When you stand out on the OHSU Hospital plaza overlooking the Willamette River and Portland's famed bridges, the height is dizzying. Strange that the Rose City chose to build its medical center on land so hard to access and expand upon — in fact, Oregon Health & Science University had to build a $57 million tram to carry workers and students the 500 vertical feet from the campus to the river's edge.
Up I-5 in Seattle, the story's the same, as the University of Washington Medical School is hemmed in between Lake Washington and the sprawling UW campus. Despite their urban and geographic restrictions, the two schools are among the best in the world and have driven their cities to greater prosperity. They are the only two major medical schools in the Pacific Northwest, with a combined annual output of 235 MDs. The state of Missouri, by comparison, seats about 500 students in its six med schools with every new class.
This shortfall has been addressed in the states of Washington (Eastern Washington, in particular), Wyoming, Alaska, Montana and Idaho by WWAMI, which has educated doctors at UW to serve those relatively rural places. Since 2008, WWAMI has been the vehicle used at WSU Spokane's Riverpoint Campus.
But if you look at this from high above, you can see WWAMI is not enough anymore: We need more docs, and UW is not producing them fast enough. The Affordable Care Act calls for many more primary care physicians — 52,000 more by the year 2025. That's because when ACA is fully implemented, some 34 million new patients are expected to be using our health care system.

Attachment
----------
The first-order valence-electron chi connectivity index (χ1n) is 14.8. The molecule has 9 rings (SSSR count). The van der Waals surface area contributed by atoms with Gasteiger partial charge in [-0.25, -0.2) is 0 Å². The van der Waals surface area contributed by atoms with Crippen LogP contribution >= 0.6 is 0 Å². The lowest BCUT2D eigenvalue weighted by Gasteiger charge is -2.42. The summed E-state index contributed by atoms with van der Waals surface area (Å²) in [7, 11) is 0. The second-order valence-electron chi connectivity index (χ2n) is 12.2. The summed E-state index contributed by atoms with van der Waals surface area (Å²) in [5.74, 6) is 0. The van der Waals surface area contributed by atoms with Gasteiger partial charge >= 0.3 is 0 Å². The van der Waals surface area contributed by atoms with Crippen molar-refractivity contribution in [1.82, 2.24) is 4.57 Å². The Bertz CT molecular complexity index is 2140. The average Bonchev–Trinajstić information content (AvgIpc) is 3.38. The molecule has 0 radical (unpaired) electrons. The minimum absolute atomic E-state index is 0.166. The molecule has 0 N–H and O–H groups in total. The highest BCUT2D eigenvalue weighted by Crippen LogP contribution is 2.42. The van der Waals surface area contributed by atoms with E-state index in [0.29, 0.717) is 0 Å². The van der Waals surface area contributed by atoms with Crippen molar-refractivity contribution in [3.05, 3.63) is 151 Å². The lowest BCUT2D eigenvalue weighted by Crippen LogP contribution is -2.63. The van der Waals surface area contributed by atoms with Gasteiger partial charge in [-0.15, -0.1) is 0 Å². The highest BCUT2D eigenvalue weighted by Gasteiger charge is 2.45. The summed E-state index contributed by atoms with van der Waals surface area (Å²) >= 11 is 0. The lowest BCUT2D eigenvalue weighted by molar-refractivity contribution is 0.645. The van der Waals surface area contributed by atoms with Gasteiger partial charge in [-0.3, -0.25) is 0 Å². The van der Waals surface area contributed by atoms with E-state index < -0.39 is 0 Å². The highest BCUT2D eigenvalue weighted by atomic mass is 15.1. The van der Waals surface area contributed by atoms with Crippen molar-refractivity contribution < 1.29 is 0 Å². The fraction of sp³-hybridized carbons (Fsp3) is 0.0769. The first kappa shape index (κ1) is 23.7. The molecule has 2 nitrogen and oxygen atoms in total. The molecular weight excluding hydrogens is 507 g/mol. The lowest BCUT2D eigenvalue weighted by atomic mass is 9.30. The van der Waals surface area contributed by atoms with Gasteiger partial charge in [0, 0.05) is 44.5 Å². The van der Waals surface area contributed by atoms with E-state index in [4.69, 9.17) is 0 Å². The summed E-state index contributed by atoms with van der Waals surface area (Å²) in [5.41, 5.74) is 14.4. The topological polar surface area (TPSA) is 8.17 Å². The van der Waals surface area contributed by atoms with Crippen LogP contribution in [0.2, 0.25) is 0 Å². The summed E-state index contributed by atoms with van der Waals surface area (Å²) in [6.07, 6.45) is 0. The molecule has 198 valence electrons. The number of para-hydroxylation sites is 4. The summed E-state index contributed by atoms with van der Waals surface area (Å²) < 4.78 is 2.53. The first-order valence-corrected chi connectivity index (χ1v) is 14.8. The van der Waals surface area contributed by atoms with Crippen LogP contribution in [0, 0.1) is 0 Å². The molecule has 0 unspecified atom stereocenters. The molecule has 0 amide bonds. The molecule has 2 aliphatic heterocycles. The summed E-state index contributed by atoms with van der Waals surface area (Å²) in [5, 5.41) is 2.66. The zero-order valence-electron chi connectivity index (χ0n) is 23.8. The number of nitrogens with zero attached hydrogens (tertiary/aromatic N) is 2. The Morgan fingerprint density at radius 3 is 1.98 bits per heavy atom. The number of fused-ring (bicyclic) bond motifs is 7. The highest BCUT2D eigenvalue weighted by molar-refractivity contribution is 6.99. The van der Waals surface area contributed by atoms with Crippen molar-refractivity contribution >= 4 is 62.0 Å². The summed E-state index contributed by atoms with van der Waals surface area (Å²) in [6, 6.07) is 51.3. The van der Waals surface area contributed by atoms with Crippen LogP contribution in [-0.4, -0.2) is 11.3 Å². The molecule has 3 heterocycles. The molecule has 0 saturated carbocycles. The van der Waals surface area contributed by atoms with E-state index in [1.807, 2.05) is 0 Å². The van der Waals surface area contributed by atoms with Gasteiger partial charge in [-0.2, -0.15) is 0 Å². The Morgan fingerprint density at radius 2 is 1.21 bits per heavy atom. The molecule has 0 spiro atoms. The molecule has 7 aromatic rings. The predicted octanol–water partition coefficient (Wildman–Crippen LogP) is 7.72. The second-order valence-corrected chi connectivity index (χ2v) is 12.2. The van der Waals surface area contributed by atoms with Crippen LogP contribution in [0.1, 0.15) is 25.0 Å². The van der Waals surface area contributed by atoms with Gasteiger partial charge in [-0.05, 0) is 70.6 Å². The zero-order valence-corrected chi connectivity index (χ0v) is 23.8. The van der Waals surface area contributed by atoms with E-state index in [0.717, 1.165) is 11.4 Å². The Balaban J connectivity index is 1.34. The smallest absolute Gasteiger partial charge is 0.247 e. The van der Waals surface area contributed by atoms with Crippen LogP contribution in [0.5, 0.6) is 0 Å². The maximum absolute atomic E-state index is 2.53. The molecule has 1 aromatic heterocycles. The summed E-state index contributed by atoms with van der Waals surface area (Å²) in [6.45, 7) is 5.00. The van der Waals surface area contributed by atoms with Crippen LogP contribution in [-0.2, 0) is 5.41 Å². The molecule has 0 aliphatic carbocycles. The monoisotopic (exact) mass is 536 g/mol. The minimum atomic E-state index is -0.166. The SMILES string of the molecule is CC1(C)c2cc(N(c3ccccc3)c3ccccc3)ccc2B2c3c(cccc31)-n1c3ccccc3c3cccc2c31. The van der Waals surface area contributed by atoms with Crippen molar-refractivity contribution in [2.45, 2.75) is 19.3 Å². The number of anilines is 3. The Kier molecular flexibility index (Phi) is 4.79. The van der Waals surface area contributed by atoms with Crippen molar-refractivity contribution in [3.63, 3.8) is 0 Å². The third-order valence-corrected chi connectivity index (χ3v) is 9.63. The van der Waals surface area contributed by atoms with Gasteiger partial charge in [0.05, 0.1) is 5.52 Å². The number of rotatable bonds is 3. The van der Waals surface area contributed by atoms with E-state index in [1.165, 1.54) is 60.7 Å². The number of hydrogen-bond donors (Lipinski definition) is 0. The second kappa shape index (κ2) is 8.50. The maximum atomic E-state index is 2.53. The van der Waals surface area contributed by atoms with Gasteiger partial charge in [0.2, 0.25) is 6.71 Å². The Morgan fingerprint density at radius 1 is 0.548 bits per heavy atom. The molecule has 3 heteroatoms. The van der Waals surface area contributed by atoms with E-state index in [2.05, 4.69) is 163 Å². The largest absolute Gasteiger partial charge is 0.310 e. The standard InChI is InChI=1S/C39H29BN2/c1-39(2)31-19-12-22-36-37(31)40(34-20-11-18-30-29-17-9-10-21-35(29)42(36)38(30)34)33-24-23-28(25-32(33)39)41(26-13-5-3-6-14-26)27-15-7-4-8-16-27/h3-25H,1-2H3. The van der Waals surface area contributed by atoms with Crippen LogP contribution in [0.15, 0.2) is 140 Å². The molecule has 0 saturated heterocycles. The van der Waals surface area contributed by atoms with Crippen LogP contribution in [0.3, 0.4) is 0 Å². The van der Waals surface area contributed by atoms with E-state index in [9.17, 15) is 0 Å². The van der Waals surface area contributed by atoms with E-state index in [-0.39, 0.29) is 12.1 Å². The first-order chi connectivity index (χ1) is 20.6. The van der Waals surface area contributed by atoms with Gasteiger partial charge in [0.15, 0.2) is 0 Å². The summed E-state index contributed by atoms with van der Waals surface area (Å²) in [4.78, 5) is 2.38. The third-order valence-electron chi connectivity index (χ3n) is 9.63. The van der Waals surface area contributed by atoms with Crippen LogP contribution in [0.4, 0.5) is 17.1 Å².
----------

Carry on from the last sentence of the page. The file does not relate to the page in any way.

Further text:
As I've watched all this play out at Riverpoint, it's become more apparent that we will continue to struggle to achieve our dream if key decisions have to run through Seattle. UW wants to grow at its own pace, some say due to concerns over maintaining quality. But the issue of national grant funding, which would be impacted if its WWAMI mission shrinks, is part of it, too.
Whatever the reasons, we have two different visions for Spokane — Seattle's and ours. That's why WSU President Elson Floyd and WSU Spokane Chancellor Lisa Brown are conducting a new study of the feasibility of an independent — perhaps primary-care-focused — medical school right here in Spokane.
Hopefully the Cougars and Huskies can work together to meet our common goals. But if we have to go out on our own, we're ready with focused leadership, a brand-new, expansive campus and an entire city and region ready to help make it happen. ♦